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Messages - erockrph

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General Homebrew Discussion / Re: Beer in Brazil
« on: May 01, 2015, 05:18:14 PM »
I had the cachasa via the caipirinha cocktail the Brazilians love (or I think that's what's in it). My head still hurts thinking about it. I may or may not have had too many.
Caipirinha is one of my all -time favorite drinks. I will take a good caipirinha over a mojito or margarita any day. Now I have a craving for some churrascaria...

Other Fermentables / Small Batch Wine Kits
« on: May 01, 2015, 12:01:10 PM »
I know I'm not the only one here who has an interest in dabbling in brewing some wine. Northern Brewer has a new lineup of 1-gallon wine kits that looks interesting. Right now they're running a deal where you get an extra kit of chardonnay if you buy their starter kit (which already includes a wine kit of your choice). Not a bad deal for $80 - two 1 gallon wine kits, and just about all the equipment you could need. It looks like all you need to provide is the bottles. I don't drink a lot of wine, so the smaller kits are actually pretty tempting to me:


Are you dissatisfied with the flavor of the beer? If not then FG is irrelevant.

Bingo! In the end, FG is just a number. Your tastebuds can't read a hydrometer.

Beer Recipes / Re: ESB thoughts
« on: April 30, 2015, 10:22:31 AM »
ok. i had originally gone with wlp007 because its very similar to flavor and characteristics of wlp002/1968 yet with higher attenuation.

i will keep fingers cross all works out as planned.
Maybe I'm lucky, but I've never had attenuation issues with 1968. I do try to rouse the yeast every day or so, and bump up the temp at the end, but otherwise no real special attention.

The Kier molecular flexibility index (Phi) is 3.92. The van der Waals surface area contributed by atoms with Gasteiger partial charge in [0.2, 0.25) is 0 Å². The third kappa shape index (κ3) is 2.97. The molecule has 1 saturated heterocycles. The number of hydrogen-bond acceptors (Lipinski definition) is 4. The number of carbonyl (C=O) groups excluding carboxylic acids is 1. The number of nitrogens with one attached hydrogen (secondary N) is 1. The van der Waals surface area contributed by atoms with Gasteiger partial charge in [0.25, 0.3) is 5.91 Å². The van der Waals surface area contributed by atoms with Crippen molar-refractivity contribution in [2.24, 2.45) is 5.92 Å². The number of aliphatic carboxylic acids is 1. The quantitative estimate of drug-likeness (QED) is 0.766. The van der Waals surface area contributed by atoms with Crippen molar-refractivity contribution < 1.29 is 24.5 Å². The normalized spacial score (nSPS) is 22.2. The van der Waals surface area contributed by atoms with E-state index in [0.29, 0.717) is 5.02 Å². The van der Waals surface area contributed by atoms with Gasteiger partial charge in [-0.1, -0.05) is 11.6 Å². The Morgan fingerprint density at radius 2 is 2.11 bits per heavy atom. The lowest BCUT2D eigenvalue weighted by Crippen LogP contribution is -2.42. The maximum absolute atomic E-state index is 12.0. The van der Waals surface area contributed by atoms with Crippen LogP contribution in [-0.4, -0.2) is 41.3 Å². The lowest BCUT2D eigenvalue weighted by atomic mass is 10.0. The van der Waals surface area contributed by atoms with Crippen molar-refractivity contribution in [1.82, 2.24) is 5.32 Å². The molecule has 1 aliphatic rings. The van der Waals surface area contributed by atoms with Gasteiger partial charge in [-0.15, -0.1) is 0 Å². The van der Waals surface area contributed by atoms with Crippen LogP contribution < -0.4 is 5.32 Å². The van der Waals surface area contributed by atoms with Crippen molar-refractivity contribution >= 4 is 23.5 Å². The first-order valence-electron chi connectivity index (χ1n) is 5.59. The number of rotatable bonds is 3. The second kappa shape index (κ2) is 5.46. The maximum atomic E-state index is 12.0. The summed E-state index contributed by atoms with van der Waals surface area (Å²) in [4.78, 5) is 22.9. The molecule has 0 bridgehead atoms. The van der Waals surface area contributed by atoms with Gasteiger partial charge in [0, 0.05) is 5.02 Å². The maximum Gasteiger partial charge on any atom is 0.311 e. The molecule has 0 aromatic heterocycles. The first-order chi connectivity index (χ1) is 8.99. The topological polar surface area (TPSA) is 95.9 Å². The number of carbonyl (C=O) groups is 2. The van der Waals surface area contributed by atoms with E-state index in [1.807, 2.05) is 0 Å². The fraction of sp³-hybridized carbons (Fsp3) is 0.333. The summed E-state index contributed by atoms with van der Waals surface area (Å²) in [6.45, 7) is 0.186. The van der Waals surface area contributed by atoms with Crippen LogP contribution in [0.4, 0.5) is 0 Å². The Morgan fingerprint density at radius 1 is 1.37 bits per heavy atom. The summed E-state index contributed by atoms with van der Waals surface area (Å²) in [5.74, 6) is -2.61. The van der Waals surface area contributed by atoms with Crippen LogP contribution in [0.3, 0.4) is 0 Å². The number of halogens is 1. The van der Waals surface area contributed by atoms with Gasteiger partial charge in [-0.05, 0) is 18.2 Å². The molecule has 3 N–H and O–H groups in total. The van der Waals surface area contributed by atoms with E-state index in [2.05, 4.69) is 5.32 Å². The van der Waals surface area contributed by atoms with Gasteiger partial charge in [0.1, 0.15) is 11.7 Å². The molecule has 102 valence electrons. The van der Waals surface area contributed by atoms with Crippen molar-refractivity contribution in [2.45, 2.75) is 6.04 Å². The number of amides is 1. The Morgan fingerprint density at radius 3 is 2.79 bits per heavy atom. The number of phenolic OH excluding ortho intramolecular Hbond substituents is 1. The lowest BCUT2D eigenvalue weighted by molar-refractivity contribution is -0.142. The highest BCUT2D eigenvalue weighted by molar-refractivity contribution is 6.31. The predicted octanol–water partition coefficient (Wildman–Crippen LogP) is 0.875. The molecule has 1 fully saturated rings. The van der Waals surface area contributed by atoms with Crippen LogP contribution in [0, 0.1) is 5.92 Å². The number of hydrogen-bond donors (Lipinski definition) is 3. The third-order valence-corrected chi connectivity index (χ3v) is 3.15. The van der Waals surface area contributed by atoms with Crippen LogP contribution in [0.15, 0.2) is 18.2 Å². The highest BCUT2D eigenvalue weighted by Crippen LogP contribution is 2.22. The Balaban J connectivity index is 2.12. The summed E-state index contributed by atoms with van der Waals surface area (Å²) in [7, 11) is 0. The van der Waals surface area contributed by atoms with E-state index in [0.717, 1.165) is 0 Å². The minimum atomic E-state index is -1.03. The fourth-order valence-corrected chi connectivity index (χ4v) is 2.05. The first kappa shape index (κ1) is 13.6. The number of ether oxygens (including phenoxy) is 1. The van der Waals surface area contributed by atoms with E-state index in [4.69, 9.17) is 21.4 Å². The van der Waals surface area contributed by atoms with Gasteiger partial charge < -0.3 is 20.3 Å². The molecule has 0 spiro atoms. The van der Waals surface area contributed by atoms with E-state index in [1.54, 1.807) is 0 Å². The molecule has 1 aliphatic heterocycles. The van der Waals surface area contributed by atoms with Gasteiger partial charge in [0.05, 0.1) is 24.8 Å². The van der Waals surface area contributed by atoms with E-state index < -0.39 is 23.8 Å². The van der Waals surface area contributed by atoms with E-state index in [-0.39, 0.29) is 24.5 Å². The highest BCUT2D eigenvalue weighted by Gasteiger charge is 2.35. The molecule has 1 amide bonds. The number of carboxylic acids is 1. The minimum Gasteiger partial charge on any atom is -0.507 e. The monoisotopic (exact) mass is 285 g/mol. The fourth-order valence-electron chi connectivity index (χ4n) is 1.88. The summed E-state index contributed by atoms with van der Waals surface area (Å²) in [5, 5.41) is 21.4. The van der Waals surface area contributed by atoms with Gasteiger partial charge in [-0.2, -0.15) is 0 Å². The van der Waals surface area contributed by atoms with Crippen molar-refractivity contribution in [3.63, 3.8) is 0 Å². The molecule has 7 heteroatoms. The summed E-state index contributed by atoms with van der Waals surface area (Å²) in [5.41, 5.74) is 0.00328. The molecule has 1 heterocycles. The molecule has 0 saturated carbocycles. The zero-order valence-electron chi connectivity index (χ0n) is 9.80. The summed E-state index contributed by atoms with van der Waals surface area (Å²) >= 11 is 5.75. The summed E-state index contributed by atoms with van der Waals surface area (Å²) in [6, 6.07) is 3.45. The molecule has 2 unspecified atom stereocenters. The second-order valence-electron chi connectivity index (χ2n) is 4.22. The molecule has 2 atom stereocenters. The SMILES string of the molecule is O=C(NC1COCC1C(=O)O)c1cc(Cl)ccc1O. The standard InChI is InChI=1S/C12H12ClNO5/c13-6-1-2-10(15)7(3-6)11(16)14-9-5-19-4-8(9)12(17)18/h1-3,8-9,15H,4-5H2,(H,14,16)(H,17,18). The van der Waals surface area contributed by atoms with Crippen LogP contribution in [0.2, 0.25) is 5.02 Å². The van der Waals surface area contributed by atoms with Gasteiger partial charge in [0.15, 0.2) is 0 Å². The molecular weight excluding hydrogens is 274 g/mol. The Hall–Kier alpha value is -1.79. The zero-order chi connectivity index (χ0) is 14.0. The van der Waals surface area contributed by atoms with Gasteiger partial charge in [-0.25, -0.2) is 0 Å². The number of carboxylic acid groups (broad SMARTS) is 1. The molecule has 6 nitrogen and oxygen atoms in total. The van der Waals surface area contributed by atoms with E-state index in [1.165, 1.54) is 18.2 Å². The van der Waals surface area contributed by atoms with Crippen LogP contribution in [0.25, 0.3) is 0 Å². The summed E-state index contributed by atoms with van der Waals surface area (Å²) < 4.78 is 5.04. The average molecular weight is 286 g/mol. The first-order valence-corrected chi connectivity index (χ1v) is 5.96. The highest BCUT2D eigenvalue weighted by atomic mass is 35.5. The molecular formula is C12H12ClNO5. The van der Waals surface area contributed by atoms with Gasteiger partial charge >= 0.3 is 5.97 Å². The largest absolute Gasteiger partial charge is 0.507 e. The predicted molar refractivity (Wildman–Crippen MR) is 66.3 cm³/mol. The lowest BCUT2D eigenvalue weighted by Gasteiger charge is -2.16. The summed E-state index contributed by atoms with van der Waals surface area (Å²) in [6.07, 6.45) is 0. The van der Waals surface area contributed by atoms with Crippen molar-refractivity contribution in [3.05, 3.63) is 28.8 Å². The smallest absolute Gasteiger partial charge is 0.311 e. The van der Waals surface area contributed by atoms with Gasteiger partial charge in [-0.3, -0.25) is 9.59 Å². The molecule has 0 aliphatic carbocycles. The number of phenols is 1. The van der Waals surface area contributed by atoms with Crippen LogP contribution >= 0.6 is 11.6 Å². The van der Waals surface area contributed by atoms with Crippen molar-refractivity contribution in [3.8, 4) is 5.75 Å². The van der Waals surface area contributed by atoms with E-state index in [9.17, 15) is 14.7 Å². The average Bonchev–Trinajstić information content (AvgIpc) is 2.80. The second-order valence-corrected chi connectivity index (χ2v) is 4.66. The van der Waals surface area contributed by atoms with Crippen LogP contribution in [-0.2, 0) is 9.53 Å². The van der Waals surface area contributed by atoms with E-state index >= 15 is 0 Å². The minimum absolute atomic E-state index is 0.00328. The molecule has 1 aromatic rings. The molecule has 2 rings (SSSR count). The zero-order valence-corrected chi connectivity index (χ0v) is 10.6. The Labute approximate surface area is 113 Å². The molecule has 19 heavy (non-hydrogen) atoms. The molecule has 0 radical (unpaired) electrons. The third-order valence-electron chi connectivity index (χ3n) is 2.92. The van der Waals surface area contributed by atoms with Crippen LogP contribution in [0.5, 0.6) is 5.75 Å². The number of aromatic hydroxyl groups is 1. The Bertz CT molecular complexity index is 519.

Beer Recipes / Re: Dunkel and Schwarzbier recipes differences
« on: April 30, 2015, 10:13:08 AM »
Thanks.  For the malt bills, I was thinking 50:50 munich (L) and munich (D) for the Dunkel, and 50:50 Pilsner and munich (L) for Schwarzbier (with some carafa for color for each).  Am I on the right track?  Too much munich in the Schwarzbier maybe?
Sounds reasonable to me. I go with about 85% Munich II, 15% Pils for my Dunkel, and 70:30 Pils:Munich for my Schwarz, but we're both in the same ballpark.

Ingredients / Re: Cocculus indicus substitute
« on: April 30, 2015, 09:50:56 AM »
Maybe some wormwood? Just be careful, that stuff is nasty bitter.

a friend of mine puts  alittle bit of wormwood in his pale ale and IPA. it adds a really braceing bitterness that's complimentary but different than hop bitterness... and the green fairies are entertaining too ;)
Right. That was part of the reason I mentioned wormwood as a substitute for the Cocculus. Although it is doubtful that the alleged effects of the "green fairy" are truly due to the wormwood, rather than the adulterants that were in common use a century ago.

General Homebrew Discussion / Re: DAP and beer color
« on: April 30, 2015, 08:14:23 AM »
Off topic, but why wouldn't DAP help the fermentation?  It is sold as a fermentation aid.  Wyeast nutrient contains DAP.  Fermail K contains DAP.
DAP is just a FAN source. It is really useful in something like a mead where there is very little nutrient in the fermentables. In beer, the malt will typically provide all the nitrogen that is needed, and then some. It may be useful in something like a Light Lager, where you have a large amount of adjuncts, but even then you're probably fine just with what's coming from the malt.